With Monday night’s Alamo Bowl being Coach Mack Brown’s final game as coach of the Texas Longhorns, it seemed like a good opportunity to test fan sentiment on the occasion via Twitter. I captured tweets containing certain words in an attempt to follow sentiment towards Mack Brown and Texas over time, leading up to the game, during the game and afterwards for a brief period.
I began collecting data around 2:25 PM CST and stopped just after 10:00 PM. The search terms I used were: Mack Brown, mackbrown, Texas Football, Texas Longhorn, hookem and hook em. During that time period, over 51,000 tweets were collected using these search terms. Please not that these terms could be used as regular words, a part of words as well as hashtags.
Alamo Bowl Pre-Game
Mack Brown is a good man and I have had the opportunity to meet him several times and have always found him amazing. I won’t go into the details, but he’s the type of guy that makes you feel important, despite the fact he’s probably the most important guy in whatever room he is in.
But things didn’t really end well on the 40 Acres, so I thought it might be interesting to see what transpired over the day.
To find sentiment, I utilized the R package, qdap (Quantitative Discourse Analysis Package), created by Tyler Rinker. The polarity function is based on Jeffrey Breen’s work.
Tweets are evaluated based on the words within them, utilizing the polarity function, which assigns this based on the sentiment dictionary (Hu and Liu, 2004). Approximately 50% of the tweets are neutral, earning a score of 0.
As I stated above, there were over 51,000 tweets, so plotting them over time would basically give you a huge cluster centered around the y-axis.
Instead, I decided to collect the tweets in 5-minute intervals and find average polarity. (You can click on the chart for a larger view)
As you can see, the average polarity was always positive during the pregame. Reading through the early tweets, you can see a bunch of congratulatory and well-wishing tweets directed at Coach Brown. As we near kickoff, the ‘positive’ flavor of the tweets drops dramatically, but the volume of tweets begins to take off.
The First Half
There’s a quick peak as kickoff approaches (almost 2k tweets in the five minute period around kickoff), then it tapers off a bit (300-500 tweets every five minutes).
The first big change comes when Case McCoy through the pick six on the first possession of the game. Not only does sentiment fall, but the volume of tweets begins to rise following the interception.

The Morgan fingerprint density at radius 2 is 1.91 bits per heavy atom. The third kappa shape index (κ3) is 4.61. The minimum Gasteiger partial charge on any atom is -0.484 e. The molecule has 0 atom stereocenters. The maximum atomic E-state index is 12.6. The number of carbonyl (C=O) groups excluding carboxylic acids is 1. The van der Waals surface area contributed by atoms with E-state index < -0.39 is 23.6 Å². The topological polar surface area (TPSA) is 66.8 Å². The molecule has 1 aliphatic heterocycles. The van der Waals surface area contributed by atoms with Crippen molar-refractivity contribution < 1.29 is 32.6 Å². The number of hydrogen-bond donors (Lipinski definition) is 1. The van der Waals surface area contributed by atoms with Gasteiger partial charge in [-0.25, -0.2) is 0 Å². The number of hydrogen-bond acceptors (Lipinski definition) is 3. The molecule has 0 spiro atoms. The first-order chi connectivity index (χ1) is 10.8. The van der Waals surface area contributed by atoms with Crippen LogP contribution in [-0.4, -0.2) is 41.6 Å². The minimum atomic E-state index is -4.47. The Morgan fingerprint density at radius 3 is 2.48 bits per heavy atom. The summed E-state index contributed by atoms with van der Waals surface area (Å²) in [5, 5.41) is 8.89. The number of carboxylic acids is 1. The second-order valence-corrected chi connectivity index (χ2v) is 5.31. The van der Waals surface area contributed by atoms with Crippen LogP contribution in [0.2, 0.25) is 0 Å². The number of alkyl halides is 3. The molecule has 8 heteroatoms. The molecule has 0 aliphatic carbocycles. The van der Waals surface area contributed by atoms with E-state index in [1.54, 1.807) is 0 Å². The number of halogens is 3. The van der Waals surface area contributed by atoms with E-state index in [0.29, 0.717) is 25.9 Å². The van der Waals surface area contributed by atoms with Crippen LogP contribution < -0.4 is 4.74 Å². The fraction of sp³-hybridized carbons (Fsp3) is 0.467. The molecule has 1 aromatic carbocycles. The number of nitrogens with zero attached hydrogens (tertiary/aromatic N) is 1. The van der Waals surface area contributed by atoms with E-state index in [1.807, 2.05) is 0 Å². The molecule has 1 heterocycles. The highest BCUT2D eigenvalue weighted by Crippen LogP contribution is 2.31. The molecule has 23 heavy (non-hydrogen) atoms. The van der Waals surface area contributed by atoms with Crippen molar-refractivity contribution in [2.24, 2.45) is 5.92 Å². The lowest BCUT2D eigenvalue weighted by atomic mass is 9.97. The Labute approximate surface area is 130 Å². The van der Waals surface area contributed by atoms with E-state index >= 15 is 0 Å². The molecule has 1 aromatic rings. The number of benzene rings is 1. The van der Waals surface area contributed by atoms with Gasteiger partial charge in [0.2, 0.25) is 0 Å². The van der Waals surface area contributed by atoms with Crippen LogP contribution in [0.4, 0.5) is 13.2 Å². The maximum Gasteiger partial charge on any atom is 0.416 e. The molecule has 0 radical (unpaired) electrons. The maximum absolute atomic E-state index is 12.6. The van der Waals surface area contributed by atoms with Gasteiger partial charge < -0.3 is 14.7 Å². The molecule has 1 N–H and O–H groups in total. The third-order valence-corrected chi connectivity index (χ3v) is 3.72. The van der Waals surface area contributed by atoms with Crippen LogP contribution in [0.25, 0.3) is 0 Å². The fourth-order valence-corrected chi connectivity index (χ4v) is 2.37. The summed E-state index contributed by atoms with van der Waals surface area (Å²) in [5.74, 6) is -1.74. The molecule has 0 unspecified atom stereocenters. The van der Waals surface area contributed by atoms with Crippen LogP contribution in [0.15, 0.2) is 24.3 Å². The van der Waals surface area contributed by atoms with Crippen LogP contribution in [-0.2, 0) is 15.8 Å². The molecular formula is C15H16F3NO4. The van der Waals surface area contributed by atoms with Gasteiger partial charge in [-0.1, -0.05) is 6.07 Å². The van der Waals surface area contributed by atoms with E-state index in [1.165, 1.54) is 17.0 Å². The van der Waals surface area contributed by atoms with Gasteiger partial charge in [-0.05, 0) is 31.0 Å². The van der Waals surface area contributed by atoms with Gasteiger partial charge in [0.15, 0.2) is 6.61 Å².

Sentiment fluctuates back and forth throughout the first half. I am guessing these are directly related to the Texas defense (positive) and offense (not-so positive) being on the field.
Again, when Oregon makes the big drive and scores at the end of the half, Texas fans react with expected disdain.
Sentiment stabilizes during halftime and doesn’t really dip too badly until the final pick six by McCoy at the end of the game.
The most interesting discovery are the peaks in volume and what I call ‘Plus-Minus’. Plus-Minus is the number of positive tweets minus the number of negative tweets during the five minute interval.
The first major peak comes in the second half when Tyrone Swoopes enters the game. Swoopes is a very popular freshman quarterback many fans believe should have been given more playing time when Case McCoy struggled during the season.
Interestingly enough, the language was not as strongly positive as other times during the game, despite a preponderance of positive tweets.
The final big negative dip of the night came on Case McCoy’s second interception that went for a touchdown. The sentiment was so strong, it was the only time all evening where the average dipped below neutral.
Texas fans appear to rebound fairly quickly after the game. It appears that fans were more interested in wishing Coach Brown well, than bashing the teams’ performance. Positive polarity reached its second-highest peak of the night, while tweet volume and Plus-Minus reach night-high peaks.
Obviously, when you limit yourself to search terms specifically tied to a person, team and school, you get skewed results. I did not include the term ‘Alamo Bowl’ specifically for this reason. I did not want Oregon fan or ‘bowl watcher’ sentiment included.
Since this past summer when I posted a twitter cloud of terms used in tweets at the 2013 NCAA Division I Tennis Championships, I have wanted to use R to do some ‘sentiment analysis’ on tweets during an event. I was initially stymied by Twitter’s move to OAuth, then by my fall class load.
Luckily, my cohort and friend, Taylor Smith was thinking the along the same lines and created an awesome pathway to try this out. Taylor details his methods here.
I had to make some modifications to his code and also altered my methods a bit, but the main collection, cleaning and initial evaluation of the data was the same. I will detail my specific changes in a later post.